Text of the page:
I was amused by an article I read a few days ago (Bridge is Not a Sport) about a High Court ruling on the definition of sport. I’m not sure that it will finally settle those pointless arguments between drunk men in pubs, but I’m hopeful. I’ve noticed that people even come to blows over definitions, perhaps especially if they’re concerned with sport.
‘Darts definitely isn’t a sport,’ one drunk might scornfully say to another.
‘It involves precise physical activity and astonishing mental acuity,’ another might say.
‘But no sport can involve the consumption of beer.’
‘If darts isn’t a sport, then neither is synchronised swimming. No sport can involve the wearing of makeup.’
‘What about Ice dancing?’
And so on.
Last week the High Court ruled definitively that Bridge isn’t a sport, endorsing the judgement of Sport England, who denied funding to Bridge, claiming that all sports must involve physical activity.
But, actually, what makes an activity a sport? For one reason or another (none of them good ones) we seem to hanker after precise and all-encompassing definitions. But it’s not an easy task.
A sport must involve physical activity.
Yes, but nearly everything does, so that’s nowhere near a precise enough definition.
A sport must involve physical activity that’s a deliberately acquired and precise skill.
That conveniently excludes Bridge, since the physical activity of laying down playing cards isn’t a deliberately acquired skill but a naturally acquired one common to all human beings over a certain age. This definition enables us still to include Darts, Football, and so on.
But what about running?. That’s a naturally occurring skill.
We need to refine our definition. Perhaps we can do something purpose.
A sport must involve physical activity that’s pursued mainly for the pleasure or self-improvement of the individual and or spectators.
But, that would include playing the violin in an orchestra.
Should we introduce the idea of competition? That might rule out most violin playing, but not all of it. And some sports, such as long-distance bicycling and running, can be solitary.
Entertainment? No, some sports aren’t spectator sports.
Rule-governed? No, there aren’t any rules governing running.
Requiring extreme physical exertion? No, think of bowls, or darts, or shooting.
Resulting in physical improvement or fitness? No, too narrow.
Some will counter by saying, ‘No, bowls isn’t a sport, it’s a pastime.’ But such distinctions are arbitrary and you won’t obtain a consensus on the matter, especially if the inebriated are involved.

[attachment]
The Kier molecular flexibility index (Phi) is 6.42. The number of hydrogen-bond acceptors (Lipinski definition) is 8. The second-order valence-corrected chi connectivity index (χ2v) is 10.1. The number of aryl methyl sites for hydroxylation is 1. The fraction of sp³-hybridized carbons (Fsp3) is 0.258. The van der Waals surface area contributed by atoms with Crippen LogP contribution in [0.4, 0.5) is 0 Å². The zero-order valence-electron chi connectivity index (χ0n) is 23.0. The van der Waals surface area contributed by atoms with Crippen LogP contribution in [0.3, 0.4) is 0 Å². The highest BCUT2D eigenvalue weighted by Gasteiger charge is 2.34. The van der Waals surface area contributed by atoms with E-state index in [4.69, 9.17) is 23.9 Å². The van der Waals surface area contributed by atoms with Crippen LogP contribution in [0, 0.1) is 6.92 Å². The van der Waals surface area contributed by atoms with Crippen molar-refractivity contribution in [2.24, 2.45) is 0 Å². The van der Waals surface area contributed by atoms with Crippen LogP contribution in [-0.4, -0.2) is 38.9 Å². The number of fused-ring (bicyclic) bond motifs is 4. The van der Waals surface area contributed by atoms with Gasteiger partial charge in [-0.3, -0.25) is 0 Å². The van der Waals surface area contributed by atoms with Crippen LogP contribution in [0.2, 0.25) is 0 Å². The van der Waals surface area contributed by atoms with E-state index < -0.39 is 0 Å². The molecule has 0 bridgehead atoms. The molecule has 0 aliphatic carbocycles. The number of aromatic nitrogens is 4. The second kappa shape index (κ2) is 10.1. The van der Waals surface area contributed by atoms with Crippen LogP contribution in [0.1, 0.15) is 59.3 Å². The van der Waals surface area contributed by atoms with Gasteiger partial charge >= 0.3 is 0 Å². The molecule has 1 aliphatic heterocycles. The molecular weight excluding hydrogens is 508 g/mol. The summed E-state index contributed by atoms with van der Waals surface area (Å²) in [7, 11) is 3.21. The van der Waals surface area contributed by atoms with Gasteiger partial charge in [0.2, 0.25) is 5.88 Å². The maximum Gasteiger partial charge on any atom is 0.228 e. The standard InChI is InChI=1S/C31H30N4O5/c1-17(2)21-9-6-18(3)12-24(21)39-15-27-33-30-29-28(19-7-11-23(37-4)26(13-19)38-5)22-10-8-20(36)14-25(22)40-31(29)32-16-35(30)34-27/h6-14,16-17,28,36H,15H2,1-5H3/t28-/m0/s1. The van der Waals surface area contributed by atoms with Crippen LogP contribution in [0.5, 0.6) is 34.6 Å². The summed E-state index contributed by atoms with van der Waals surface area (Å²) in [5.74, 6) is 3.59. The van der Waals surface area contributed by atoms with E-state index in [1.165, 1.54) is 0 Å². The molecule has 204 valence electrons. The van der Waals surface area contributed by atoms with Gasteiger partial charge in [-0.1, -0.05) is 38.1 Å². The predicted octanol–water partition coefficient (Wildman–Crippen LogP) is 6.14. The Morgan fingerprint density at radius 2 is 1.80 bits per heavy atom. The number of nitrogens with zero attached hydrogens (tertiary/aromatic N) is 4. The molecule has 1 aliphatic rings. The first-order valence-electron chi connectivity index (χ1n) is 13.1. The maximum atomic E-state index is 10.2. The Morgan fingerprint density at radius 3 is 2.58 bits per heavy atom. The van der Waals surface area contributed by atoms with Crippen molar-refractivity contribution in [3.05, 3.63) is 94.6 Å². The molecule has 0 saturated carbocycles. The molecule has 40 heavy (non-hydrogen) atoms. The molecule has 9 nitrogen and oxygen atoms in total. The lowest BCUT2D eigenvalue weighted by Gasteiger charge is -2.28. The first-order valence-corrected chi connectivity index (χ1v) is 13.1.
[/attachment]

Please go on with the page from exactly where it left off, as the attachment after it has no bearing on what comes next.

If you think of all the Olympic Sports you won’t find a common defining characteristic that couldn’t be found in activities that aren’t sports. In order to arrive at a definition, we think, we must find a set of properties that are necessary and sufficient for an activity to be called a sport, and we can’t.
It’s a waste of time. But it’s faintly disturbing. We think that if we can’t devise a definition then the word won’t have a secure meaning.
Philosophers have struggled with this issue for years. Plato was convinced that behind every concept there’s an ‘ideal form’ that captures the essence (in effect, the defining qualities) of things. And science, with its explanatory programme, has supported this by finding essences in things. An ‘alcoholic beverage’ must contain a certain chemical (though we might, for convenience ignore ‘trace quantities’). And ‘red’ means a certain range of wavelengths. And so on.
But you don’t have to stray far from basic things amenable to science to run into trouble with definitions. What’s a table? What’s a party? What’s a sport?
Plato started with the definition of Justice at the beginning of The Republic, and he didn’t entirely settle the matter.
The definition of words is context and convention dependent and sensitive to purpose. Look at the High Court ruling carefully and you’ll see that it’s a ruling in relation to Sport England’s founding principles and purposes. It’s a sensible ruling that refers to a particular organisation that was created for a particular purpose. It needn’t be a final definition for all contexts and purposes.
Even so, Sport England ducks the definition issue on its website.
Sport England is committed to helping people and communities across the country create sporting habits for life.
This means investing in organisations and projects that will get more people playing sport and creating opportunities for people to excel at their chosen sport.
The question of what’s a sport isn’t tackled at all.
In fact it’s only when Sport England faced a legal challenge from the Bridge-playing community that they reached for any kind of definition, arguing narrowly, that Bridge doesn’t involve physical activity. They’d have to make a different argument if they were challenged by an orchestra.
Definition isn’t absolute. It depends on context and purpose.
When it comes to sport, what would we make of Gloucester’s remark in King Lear? What precise all-encompassing definition of sport could capture this meaning?